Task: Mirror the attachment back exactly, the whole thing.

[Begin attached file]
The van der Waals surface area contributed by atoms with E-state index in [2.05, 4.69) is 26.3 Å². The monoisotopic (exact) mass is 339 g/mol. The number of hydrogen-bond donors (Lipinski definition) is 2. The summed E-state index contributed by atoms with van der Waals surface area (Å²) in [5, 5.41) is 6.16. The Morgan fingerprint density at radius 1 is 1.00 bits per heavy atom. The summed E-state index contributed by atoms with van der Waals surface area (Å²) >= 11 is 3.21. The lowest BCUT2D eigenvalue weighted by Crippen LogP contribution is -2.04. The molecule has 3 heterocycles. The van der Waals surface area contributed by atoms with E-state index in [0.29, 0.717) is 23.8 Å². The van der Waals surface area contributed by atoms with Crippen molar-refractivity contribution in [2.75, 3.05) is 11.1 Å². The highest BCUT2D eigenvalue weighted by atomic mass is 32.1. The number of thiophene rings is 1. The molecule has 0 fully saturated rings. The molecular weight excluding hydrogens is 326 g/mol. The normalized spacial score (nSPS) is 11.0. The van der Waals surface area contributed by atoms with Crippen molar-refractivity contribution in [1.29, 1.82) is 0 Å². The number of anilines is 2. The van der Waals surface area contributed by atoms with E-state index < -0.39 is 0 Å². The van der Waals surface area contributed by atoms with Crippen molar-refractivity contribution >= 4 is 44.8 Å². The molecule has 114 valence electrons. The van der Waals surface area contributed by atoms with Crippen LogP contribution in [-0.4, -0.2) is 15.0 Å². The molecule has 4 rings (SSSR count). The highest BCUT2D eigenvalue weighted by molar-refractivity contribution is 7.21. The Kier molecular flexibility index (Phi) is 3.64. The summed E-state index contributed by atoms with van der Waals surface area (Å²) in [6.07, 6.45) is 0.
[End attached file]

The van der Waals surface area contributed by atoms with E-state index in [2.05, 4.69) is 26.3 Å². The monoisotopic (exact) mass is 339 g/mol. The number of hydrogen-bond donors (Lipinski definition) is 2. The summed E-state index contributed by atoms with van der Waals surface area (Å²) in [5, 5.41) is 6.16. The Morgan fingerprint density at radius 1 is 1.00 bits per heavy atom. The summed E-state index contributed by atoms with van der Waals surface area (Å²) >= 11 is 3.21. The lowest BCUT2D eigenvalue weighted by Crippen LogP contribution is -2.04. The molecule has 3 heterocycles. The van der Waals surface area contributed by atoms with E-state index in [0.29, 0.717) is 23.8 Å². The van der Waals surface area contributed by atoms with Crippen molar-refractivity contribution in [2.75, 3.05) is 11.1 Å². The highest BCUT2D eigenvalue weighted by atomic mass is 32.1. The number of thiophene rings is 1. The molecule has 0 fully saturated rings. The molecular weight excluding hydrogens is 326 g/mol. The normalized spacial score (nSPS) is 11.0. The van der Waals surface area contributed by atoms with Crippen molar-refractivity contribution in [1.29, 1.82) is 0 Å². The number of anilines is 2. The van der Waals surface area contributed by atoms with E-state index < -0.39 is 0 Å². The van der Waals surface area contributed by atoms with Crippen molar-refractivity contribution >= 4 is 44.8 Å². The molecule has 114 valence electrons. The van der Waals surface area contributed by atoms with Crippen LogP contribution in [-0.4, -0.2) is 15.0 Å². The molecule has 4 rings (SSSR count). The highest BCUT2D eigenvalue weighted by molar-refractivity contribution is 7.21. The Kier molecular flexibility index (Phi) is 3.64. The summed E-state index contributed by atoms with van der Waals surface area (Å²) in [6.07, 6.45) is 0.